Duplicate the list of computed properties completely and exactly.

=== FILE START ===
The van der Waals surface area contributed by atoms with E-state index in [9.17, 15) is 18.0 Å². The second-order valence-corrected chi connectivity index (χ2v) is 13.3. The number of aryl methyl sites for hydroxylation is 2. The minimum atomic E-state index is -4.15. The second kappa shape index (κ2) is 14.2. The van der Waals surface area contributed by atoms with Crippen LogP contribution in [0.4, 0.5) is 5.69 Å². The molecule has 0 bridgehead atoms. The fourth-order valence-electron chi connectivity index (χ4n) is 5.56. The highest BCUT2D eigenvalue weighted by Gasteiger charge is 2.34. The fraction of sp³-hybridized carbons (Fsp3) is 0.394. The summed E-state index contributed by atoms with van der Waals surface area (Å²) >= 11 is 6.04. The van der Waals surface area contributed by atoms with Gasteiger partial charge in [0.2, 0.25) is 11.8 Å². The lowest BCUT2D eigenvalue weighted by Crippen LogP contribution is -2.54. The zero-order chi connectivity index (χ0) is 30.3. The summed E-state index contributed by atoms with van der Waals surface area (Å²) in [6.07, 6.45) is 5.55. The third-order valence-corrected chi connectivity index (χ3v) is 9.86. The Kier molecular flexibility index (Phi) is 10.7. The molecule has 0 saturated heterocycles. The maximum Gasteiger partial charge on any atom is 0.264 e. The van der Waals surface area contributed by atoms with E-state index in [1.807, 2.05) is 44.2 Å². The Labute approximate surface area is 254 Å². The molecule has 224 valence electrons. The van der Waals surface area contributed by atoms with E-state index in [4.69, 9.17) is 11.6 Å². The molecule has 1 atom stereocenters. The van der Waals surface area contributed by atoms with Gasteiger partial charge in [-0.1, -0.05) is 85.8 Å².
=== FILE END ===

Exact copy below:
The van der Waals surface area contributed by atoms with E-state index in [9.17, 15) is 18.0 Å². The second-order valence-corrected chi connectivity index (χ2v) is 13.3. The number of aryl methyl sites for hydroxylation is 2. The minimum atomic E-state index is -4.15. The second kappa shape index (κ2) is 14.2. The van der Waals surface area contributed by atoms with Crippen LogP contribution in [0.4, 0.5) is 5.69 Å². The molecule has 0 bridgehead atoms. The fourth-order valence-electron chi connectivity index (χ4n) is 5.56. The highest BCUT2D eigenvalue weighted by Gasteiger charge is 2.34. The fraction of sp³-hybridized carbons (Fsp3) is 0.394. The summed E-state index contributed by atoms with van der Waals surface area (Å²) >= 11 is 6.04. The van der Waals surface area contributed by atoms with Gasteiger partial charge in [0.2, 0.25) is 11.8 Å². The lowest BCUT2D eigenvalue weighted by Crippen LogP contribution is -2.54. The zero-order chi connectivity index (χ0) is 30.3. The summed E-state index contributed by atoms with van der Waals surface area (Å²) in [6.07, 6.45) is 5.55. The third-order valence-corrected chi connectivity index (χ3v) is 9.86. The Kier molecular flexibility index (Phi) is 10.7. The molecule has 0 saturated heterocycles. The maximum Gasteiger partial charge on any atom is 0.264 e. The van der Waals surface area contributed by atoms with E-state index in [1.807, 2.05) is 44.2 Å². The Labute approximate surface area is 254 Å². The molecule has 224 valence electrons. The van der Waals surface area contributed by atoms with E-state index in [4.69, 9.17) is 11.6 Å². The molecule has 1 atom stereocenters. The van der Waals surface area contributed by atoms with Gasteiger partial charge in [-0.1, -0.05) is 85.8 Å².